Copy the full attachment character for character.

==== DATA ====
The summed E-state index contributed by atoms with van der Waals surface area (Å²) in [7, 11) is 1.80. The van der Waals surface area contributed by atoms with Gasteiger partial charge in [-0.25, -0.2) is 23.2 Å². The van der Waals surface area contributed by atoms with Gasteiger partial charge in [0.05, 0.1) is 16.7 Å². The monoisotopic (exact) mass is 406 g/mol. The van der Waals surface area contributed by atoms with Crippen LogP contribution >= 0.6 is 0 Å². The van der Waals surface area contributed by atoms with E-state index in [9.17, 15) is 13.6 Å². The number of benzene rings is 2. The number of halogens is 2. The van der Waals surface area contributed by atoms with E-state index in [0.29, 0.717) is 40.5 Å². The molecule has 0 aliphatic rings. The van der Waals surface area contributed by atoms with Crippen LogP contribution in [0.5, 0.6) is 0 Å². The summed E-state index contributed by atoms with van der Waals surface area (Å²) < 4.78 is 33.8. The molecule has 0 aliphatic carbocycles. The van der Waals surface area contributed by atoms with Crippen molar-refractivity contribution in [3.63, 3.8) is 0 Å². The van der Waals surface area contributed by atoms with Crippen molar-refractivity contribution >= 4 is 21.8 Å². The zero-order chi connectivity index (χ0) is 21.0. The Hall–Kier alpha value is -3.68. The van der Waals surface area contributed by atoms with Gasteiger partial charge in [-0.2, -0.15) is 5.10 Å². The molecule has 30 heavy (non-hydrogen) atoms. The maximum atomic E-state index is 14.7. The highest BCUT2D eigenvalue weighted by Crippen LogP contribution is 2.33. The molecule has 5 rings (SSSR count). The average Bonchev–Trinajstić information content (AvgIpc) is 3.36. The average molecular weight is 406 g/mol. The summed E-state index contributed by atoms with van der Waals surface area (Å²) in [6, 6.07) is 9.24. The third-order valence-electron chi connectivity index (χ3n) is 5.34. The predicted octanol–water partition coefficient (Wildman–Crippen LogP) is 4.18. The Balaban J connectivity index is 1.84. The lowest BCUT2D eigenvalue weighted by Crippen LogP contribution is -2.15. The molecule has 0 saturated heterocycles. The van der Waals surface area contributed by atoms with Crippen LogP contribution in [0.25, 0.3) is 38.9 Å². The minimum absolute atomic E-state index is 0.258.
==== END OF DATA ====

The summed E-state index contributed by atoms with van der Waals surface area (Å²) in [7, 11) is 1.80. The van der Waals surface area contributed by atoms with Gasteiger partial charge in [-0.25, -0.2) is 23.2 Å². The van der Waals surface area contributed by atoms with Gasteiger partial charge in [0.05, 0.1) is 16.7 Å². The monoisotopic (exact) mass is 406 g/mol. The van der Waals surface area contributed by atoms with Crippen LogP contribution >= 0.6 is 0 Å². The van der Waals surface area contributed by atoms with E-state index in [9.17, 15) is 13.6 Å². The number of benzene rings is 2. The number of halogens is 2. The van der Waals surface area contributed by atoms with E-state index in [0.29, 0.717) is 40.5 Å². The molecule has 0 aliphatic rings. The van der Waals surface area contributed by atoms with Crippen LogP contribution in [0.5, 0.6) is 0 Å². The summed E-state index contributed by atoms with van der Waals surface area (Å²) < 4.78 is 33.8. The molecule has 0 aliphatic carbocycles. The van der Waals surface area contributed by atoms with Crippen molar-refractivity contribution in [3.63, 3.8) is 0 Å². The van der Waals surface area contributed by atoms with Crippen molar-refractivity contribution >= 4 is 21.8 Å². The zero-order chi connectivity index (χ0) is 21.0. The Hall–Kier alpha value is -3.68. The van der Waals surface area contributed by atoms with Gasteiger partial charge in [-0.2, -0.15) is 5.10 Å². The molecule has 30 heavy (non-hydrogen) atoms. The maximum atomic E-state index is 14.7. The highest BCUT2D eigenvalue weighted by Crippen LogP contribution is 2.33. The molecule has 5 rings (SSSR count). The average Bonchev–Trinajstić information content (AvgIpc) is 3.36. The average molecular weight is 406 g/mol. The summed E-state index contributed by atoms with van der Waals surface area (Å²) in [6, 6.07) is 9.24. The third-order valence-electron chi connectivity index (χ3n) is 5.34. The predicted octanol–water partition coefficient (Wildman–Crippen LogP) is 4.18. The Balaban J connectivity index is 1.84. The lowest BCUT2D eigenvalue weighted by Crippen LogP contribution is -2.15. The molecule has 0 saturated heterocycles. The van der Waals surface area contributed by atoms with Crippen LogP contribution in [0.25, 0.3) is 38.9 Å². The minimum absolute atomic E-state index is 0.258.